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IEEE vs Open Source

Discussion in 'Electronic Design' started by PaulCsouls, Sep 12, 2005.

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  1. PaulCsouls

    PaulCsouls Guest

    According to Russell J Lefevre who is running for IEEE-USA
    President-Elect, "There are two major issues facing IEEE_USA members
    in the next few years; responses to globalization and to new "Open
    Source" publications that threaten the financial health of IEEE and
    IEEE-USA."

    I don't quite understand what this issue means. Is this about whether
    I have to pay IEEE for papers or get them for free? What benefit do I
    get from paying IEEE for information? Do the authors get some benefit?

    Thanks

    Paul C
     
  2. Al

    Al Guest

    The benefit you get is that the papers are reviewed and published so
    others may learn something. The authors even pay to have their papers
    published. Someone has to pay for the paper, for the computers, for the
    distribution, for the edits, for the buildings that house these and more
    stuff than I can imagine.

    What have you given away for free? What medium did you use?

    Al
     
  3. Well, Open Source etc certainly threatens the financial health of companioes
    like Microsoft. Clearly giving stuff away for free - good stuff like Linux - is
    a Commie plot to destroy the American Way.

    --
    Dirk

    The Consensus:-
    The political party for the new millenium
    http://www.theconsensus.org
     
  4. Joel Kolstad

    Joel Kolstad Guest

    They had at least a page or two in some not-so-old issue of IEEE Spectrum, as
    I recall. The issue is who should pay to get something published...
    Well, even with the Internet, publishing costs some amount of money (e.g., web
    hosting costs, Internet connectivity costs, etc.), so the question is who
    should be the one footing those bills. Authors? Readers? The government
    (aka, "everyone")? Some mix thereof? The current model has the readers
    (well, the libraries) footing the bulk of the bill, while the authors foot a
    little bit of it. The IEEE article argues that even though many people,
    including myself!, think that their journal prices are extraordinarily high,
    they're actually quite competitive with the costs of similar journals.
    The IEEE is a well-known, distinguished and respected institution, so there's
    definitely an air of credibility that comes via publishing through their
    peer-reviewed journals rather than just sticking something on a web page.
    That credibility is probably somewhat overrated, but it's still better than
    nothing.

    The IEEE article is pretty good, although it's coming from what I'd consider a
    biased source, even if they don't consider themselves one internally.

    ---Joel
     
  5. Joerg

    Joerg Guest

    Hello Paul,
    You have to pay for the papers or obtain an IEEE-Explore subscription.
    Most of the IEEE publications are so low in volume that the cost per
    copy is enormous. Just imagine what a Chevy Suburban would cost if they
    only made 1000 per year.

    The benefit you get is knowledge.

    The authors don't get paid, at least I never did. Not even the travel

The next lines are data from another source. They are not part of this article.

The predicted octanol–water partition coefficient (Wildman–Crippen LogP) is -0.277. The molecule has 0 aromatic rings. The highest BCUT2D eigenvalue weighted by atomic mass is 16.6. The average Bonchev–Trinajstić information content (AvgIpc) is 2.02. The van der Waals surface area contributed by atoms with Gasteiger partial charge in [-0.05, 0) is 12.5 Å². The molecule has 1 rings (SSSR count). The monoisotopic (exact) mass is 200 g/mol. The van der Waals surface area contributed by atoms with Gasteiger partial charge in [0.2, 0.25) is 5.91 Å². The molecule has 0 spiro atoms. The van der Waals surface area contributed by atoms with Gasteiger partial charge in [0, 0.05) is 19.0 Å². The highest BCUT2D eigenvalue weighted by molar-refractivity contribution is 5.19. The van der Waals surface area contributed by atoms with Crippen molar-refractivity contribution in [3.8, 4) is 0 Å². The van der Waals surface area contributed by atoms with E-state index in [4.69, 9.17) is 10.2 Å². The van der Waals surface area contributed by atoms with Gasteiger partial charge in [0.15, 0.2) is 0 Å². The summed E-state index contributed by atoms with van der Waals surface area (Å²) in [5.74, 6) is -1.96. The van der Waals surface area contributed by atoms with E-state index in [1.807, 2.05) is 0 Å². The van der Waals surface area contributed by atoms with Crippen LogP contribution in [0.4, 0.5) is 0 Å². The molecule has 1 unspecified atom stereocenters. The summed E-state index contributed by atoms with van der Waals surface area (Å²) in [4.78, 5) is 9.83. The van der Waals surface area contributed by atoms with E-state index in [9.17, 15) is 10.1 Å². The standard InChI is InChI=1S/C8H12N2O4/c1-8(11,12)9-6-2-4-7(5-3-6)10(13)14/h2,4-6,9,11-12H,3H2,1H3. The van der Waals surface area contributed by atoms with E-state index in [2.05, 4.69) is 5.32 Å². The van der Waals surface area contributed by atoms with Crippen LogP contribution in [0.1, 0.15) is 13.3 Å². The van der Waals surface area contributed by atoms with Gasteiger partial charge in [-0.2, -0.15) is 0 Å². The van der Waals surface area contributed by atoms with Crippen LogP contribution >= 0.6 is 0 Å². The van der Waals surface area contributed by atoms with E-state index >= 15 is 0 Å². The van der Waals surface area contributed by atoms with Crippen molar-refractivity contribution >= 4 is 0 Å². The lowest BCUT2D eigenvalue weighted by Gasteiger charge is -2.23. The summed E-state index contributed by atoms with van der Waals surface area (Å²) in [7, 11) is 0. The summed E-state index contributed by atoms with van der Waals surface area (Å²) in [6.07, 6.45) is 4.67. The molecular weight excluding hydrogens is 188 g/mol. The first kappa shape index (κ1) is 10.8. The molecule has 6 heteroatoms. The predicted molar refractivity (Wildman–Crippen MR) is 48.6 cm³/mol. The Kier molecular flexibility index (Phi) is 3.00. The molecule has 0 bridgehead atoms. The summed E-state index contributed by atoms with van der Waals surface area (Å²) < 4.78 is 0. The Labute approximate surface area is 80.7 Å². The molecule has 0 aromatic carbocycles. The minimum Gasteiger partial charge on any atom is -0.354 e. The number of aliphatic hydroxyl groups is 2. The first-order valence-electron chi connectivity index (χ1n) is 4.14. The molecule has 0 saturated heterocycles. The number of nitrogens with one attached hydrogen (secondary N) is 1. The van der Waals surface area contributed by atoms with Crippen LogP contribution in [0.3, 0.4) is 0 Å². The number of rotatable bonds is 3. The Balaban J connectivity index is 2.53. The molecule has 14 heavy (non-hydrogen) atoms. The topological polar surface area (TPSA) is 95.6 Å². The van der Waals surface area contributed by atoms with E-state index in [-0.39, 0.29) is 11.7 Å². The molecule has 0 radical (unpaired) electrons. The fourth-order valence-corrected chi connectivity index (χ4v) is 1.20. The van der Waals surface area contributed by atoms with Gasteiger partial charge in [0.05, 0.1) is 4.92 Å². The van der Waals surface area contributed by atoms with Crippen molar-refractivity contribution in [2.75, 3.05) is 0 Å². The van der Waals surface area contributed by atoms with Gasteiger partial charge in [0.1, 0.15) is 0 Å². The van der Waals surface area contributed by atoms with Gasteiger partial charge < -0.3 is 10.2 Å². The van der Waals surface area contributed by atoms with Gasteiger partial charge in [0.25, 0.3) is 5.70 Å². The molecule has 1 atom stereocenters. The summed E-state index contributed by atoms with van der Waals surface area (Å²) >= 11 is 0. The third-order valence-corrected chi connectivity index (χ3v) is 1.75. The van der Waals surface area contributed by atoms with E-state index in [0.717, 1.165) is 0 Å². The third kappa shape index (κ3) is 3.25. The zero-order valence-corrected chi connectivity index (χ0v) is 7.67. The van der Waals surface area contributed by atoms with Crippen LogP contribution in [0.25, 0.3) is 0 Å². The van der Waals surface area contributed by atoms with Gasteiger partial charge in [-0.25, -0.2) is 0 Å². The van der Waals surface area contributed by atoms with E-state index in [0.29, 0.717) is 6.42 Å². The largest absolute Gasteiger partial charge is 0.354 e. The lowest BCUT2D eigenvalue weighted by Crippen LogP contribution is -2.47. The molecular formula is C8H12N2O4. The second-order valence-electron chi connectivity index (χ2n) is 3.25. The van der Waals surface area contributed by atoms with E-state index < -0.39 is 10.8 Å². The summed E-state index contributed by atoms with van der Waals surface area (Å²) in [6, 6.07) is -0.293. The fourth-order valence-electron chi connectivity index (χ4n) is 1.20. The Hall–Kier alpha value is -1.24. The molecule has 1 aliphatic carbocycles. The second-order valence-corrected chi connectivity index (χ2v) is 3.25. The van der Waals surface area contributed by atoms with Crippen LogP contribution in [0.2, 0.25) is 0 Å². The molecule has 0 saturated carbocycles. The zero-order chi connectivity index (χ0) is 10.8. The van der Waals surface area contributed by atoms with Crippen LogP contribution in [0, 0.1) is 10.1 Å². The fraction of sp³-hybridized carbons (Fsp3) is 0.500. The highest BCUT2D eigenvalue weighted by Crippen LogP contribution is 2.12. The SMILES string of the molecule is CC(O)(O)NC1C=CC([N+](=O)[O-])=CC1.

expenses when I had to present at conferences. There is the opposite
    trend that Al mentioned and it is very disturbing: It has been suggested
    that authors pay for their publications. That would seriously gravitate
    the whole world of such scientific publishing towards the big ivy league
    institutions where funding is heavy. The little guy especially in
    developing countries will be cut off. Not a good thing at all.

    Regards, Joerg
     
  6. snip

    Things are changing.
    <ramble>
    A friend has a small website, pointing to specialist UK shops (not
    porn). He gets a very small payment (AKA a pitance) for each click
    from his site that ends in a purchase from the redirection. It pays
    for his ISP fees's etc. He does little work on it, it just breaks
    even. With a bit more effort he could do a lt more.

    I'm not IEEE paid up etc, but are they stuck in the dark ages, like
    the UK's BSI?
    If they are they are dead as the proverbial dodo.

    The google "mini_ad_things" could probably pay for the IEEE, everyone
    could access to get excellent papers, the authors would become better
    known, and more work/commissions.

    (disclaimer, I'm not an MBA either, so make your own conclusions)
    </ramble>


    martin
     
  7. That's a false dichotomy.

    For example, one of my clients is a software company that charges a lot of
    money for its products; but they pay me to work on open-source software that
    is used as part of the infrastructure for their products. Although my work
    also benefits my client's competitors who use the same infrastructure
    software, apparently there is still a good business case for doing it this
    way.
     
  8. Walter Harley wrote...
    Your work probably doesn't really benefit the competition. For that to
    happen, their software engineers would have to drop their NIH attitudes
    and begin tracking your every move. Consider, if they're sufficiently
    unskilled that they don't have an NIH attitude, and such an approach
    seems better than writing their own programs, they aren't sufficiently
    skilled to follow your open-source work and modify it for incorporation